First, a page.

Lifelike ears created with 3D printing
Researchers have engineered artificial human ears that look and act like the real thing thanks to 3D printing, giving hope to patients missing all or part of their ears.
The new ears, practically identical to human ones, could provide the solution long sought by reconstructive surgeons to treat thousands of children born with the congenital deformity microtia, along with those who suffered ear loss to cancer or in an accident.
In a study published online in the PLOS ONE journal, Cornell biomedical engineers and Weill Cornell Medical College physicians said the flexible ears grew cartilage over three months to replace the collagen used to mold them.
"This is such a win-win for both medicine and basic science, demonstrating what we can achieve when we work together," said co-lead author Lawrence Bonassar, associate professor of biomedical engineering at Cornell.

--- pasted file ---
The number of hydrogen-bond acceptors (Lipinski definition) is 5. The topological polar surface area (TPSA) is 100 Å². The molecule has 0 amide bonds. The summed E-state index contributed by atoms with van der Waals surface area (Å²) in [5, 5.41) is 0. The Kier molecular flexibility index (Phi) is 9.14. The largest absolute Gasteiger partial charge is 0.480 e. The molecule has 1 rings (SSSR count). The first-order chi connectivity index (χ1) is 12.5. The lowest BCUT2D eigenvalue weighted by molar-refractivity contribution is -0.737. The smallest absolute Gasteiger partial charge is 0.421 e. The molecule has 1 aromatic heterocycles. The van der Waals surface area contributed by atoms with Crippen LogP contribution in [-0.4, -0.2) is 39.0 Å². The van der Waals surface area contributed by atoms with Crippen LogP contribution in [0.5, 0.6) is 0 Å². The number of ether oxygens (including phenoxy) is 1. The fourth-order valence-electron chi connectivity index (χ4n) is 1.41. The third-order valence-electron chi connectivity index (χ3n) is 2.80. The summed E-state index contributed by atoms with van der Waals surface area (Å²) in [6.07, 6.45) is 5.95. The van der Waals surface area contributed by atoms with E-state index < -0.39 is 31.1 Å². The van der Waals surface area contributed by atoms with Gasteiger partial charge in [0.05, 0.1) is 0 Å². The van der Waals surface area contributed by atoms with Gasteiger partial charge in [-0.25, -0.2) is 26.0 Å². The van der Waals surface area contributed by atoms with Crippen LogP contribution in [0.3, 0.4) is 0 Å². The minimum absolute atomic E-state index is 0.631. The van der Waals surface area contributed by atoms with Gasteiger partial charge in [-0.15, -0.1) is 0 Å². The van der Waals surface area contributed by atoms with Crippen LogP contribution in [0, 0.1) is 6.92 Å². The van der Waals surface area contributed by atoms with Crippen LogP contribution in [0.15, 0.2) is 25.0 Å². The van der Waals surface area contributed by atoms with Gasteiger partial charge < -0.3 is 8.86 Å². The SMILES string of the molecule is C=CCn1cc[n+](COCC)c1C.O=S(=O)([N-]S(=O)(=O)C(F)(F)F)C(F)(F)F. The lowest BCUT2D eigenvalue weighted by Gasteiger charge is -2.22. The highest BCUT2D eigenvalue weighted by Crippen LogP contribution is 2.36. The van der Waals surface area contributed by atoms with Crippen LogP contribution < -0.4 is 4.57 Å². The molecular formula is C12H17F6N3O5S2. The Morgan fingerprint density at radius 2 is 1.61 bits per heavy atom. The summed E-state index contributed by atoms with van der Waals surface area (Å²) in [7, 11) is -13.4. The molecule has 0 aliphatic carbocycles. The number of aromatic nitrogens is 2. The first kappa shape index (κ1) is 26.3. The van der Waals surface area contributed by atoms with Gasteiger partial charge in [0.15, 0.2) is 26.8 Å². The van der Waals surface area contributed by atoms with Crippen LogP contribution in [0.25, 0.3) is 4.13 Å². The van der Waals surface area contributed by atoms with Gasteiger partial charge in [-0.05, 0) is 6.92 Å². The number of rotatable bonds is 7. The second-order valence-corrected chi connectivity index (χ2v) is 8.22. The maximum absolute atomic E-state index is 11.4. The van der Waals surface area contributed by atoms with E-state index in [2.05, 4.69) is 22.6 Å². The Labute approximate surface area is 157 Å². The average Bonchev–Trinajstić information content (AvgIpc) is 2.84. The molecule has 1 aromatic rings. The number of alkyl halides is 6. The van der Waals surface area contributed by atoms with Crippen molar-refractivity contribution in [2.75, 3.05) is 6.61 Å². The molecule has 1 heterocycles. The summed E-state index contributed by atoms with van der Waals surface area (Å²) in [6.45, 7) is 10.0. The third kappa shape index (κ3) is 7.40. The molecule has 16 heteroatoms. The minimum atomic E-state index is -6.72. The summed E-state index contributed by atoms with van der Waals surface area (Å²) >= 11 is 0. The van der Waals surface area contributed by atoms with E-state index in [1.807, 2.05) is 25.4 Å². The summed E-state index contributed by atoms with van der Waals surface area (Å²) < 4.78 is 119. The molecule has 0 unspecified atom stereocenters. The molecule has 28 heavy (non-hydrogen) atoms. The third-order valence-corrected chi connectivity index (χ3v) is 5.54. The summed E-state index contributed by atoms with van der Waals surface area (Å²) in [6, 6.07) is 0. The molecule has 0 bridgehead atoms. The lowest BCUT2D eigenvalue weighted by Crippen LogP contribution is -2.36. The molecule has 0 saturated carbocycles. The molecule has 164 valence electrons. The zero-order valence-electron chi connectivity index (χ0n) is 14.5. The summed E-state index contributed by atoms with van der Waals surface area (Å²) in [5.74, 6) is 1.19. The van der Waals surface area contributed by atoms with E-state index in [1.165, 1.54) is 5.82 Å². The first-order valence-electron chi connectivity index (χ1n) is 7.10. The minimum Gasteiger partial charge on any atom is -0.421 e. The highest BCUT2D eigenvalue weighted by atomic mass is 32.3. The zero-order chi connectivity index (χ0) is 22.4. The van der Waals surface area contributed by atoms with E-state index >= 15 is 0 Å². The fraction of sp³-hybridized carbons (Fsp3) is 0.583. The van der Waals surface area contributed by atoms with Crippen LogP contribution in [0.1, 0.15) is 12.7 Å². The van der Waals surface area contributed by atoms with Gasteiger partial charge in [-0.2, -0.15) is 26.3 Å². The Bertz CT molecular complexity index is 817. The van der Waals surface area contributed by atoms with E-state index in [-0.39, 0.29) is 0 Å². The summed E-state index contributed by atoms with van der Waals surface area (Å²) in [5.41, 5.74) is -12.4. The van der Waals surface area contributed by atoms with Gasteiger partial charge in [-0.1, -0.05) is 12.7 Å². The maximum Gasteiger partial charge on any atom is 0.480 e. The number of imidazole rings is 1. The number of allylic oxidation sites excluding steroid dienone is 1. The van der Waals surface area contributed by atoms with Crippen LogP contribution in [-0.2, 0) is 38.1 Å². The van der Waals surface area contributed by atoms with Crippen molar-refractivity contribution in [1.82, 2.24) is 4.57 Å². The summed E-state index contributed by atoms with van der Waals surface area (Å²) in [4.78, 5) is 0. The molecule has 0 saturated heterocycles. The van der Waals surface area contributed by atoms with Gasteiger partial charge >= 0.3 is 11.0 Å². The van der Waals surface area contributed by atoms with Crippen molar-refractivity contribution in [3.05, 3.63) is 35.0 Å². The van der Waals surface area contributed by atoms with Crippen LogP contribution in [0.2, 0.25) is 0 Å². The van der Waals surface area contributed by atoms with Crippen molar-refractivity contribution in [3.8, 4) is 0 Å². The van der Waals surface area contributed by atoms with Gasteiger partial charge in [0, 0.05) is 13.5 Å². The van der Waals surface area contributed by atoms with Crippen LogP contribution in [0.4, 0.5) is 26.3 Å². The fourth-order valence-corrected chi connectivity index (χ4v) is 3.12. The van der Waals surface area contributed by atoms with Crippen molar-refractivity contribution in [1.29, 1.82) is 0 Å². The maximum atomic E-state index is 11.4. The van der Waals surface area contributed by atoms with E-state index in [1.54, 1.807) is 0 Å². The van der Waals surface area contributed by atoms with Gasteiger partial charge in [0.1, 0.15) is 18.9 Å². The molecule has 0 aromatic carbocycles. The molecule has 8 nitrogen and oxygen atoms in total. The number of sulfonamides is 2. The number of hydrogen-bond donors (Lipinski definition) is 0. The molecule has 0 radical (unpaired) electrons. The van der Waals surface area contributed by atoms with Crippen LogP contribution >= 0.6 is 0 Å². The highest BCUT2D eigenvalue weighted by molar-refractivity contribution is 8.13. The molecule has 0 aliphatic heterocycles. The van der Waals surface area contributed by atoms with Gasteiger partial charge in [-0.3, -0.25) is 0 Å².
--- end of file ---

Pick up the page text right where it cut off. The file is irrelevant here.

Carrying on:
Bonassar and his colleagues first constructed the ears with a digitized 3D image of a person's ear that served to build a mold of a solid ear using a 3D printer.
A high-density, injectable gel made of living cells helped fill the mold. Once the mold removed, cartilage was grown on the collagen.
And researchers praised the speed of the process, noting it takes half a day to build the mold, about a day to print it, 30 minutes to inject the gel and the ear can be removed just 15 minutes later.
"We trim the ear and then let it culture for several days in nourishing cell culture media before it is implanted," Bonassar said in a statement.
Microtia, when the external ear is not fully developed, occurs in about 1 to four per 10,000 births each year in the United States.
Although children born with the deformity often have an intact inner ear, they lose hearing due to the missing external structure.
Weill Cornell associate professor Jason Spector noted that physicians could reduce the chances of rejection by using human cells from the same patient to build the ear.
The best time to implant a bioengineered ear on a child would be around the age of five or six, when ears are at about 80 percent of their adult size.
Spector predicted that researchers could try the first human implant of a Cornell bioengineered ear in as little as three years.
Replacement ears are usually built using materials with a foam-like consistency, or using a patient's harvest rib. But the process is often painful, especially for children, as the ears rarely look natural or perform well.